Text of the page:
Lonely. Selfish. Maladjusted. These are the words that Toni Falbo, the leading researcher in the small field of only child studies, uses to explain our image of only children. Falbo lists these characteristics so often, they tend to run together as a single word: lonelyselfishmaladjusted.
Why did this idea take hold? The academic basis of the miser- able singleton specimen was the work of one man, who famously lectured, “Being an only child is a disease in itself.” Granville Stanley Hall was a leader of the late-nineteenth-century child-study movement and had a national network of study groups called Hall Clubs that spread his teachings. Not a bad way to disseminate his 1896 study, “Of Peculiar and Exceptional Children,” which described only children as permanent misfits. Never mind that Hall also openly fetishized his own agrarian, big-brood upbringing and disdained the smaller-family urbanity that was creeping into a rapidly industrializing country. Just consider that Hall— and every other fledgling psychologist—knew close to nothing about credible research practices.
Yet for decades, academics and advice columnists alike spread his conclusion that an only child could not develop the same capacity for adjustment as children with siblings.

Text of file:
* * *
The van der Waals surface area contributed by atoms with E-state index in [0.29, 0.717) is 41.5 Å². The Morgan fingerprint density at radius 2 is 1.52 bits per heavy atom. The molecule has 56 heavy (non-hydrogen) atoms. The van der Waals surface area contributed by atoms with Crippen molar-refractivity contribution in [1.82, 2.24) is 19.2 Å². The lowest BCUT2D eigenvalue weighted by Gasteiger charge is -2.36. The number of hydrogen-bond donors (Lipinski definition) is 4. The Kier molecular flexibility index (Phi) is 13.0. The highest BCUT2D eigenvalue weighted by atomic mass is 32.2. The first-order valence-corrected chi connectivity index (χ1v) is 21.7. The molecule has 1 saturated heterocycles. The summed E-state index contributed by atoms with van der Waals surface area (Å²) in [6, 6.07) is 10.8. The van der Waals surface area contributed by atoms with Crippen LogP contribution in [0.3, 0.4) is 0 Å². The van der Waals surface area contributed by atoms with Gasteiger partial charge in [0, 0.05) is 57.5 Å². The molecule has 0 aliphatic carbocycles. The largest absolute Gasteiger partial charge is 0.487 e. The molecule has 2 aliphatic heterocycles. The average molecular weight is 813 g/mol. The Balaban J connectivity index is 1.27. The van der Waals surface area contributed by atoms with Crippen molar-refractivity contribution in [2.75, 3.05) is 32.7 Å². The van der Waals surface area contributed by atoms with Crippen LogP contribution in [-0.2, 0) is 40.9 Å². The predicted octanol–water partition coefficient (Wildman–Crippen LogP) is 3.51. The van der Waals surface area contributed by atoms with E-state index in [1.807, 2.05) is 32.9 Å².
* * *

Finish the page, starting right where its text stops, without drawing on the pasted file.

Name a genre, and there’s a list of characters to give the stereotype narrative heft and form: Tom Ripley, Veruca Salt, Eric Cartman. Even superheroes fit the stereotype, misfit loners inca- pable of truly connecting with citizens of the real world, suspicious in their overintelligence, often fighting against their privilege. But this troubled image projected onto the popular consciousness can be complicated by the real-life heroism of some singletons whose ability to connect with others was central to their own su- perpowers: you might not know it, but Mahatma Gandhi, Eleanor Roosevelt, and Walter Cronkite were only children too.
The majority of parents say they have second children for the sake of their first child, or at least that’s what they’ve told Gallup pollsters for decades. But it’s hard to imagine anything that can be reduced to a simple survey question, much less an issue that layers notions of family, happiness, responsibility, legacy—life and death itself, when you think about it. Still, we all know that there’s truth in this response: first children tend to be a choice parents make to fulfill their own lives and a second child tends to be a choice parents make to fulfill the life of their existing child.
Some people believe that a family with one child isn’t really a family, although I defy anyone to strictly define familial normalcy today. Kids are increasingly—and happily—raised by same-sex parents (in fact, recent studies suggest that lesbian mothers are the best parents of all). Divorce is as common as not. In vitro fertilization has pushed the possible age of conception into the midforties. Siblings are almost as likely stepbrothers and step- sisters as they are the children of their own biological parents.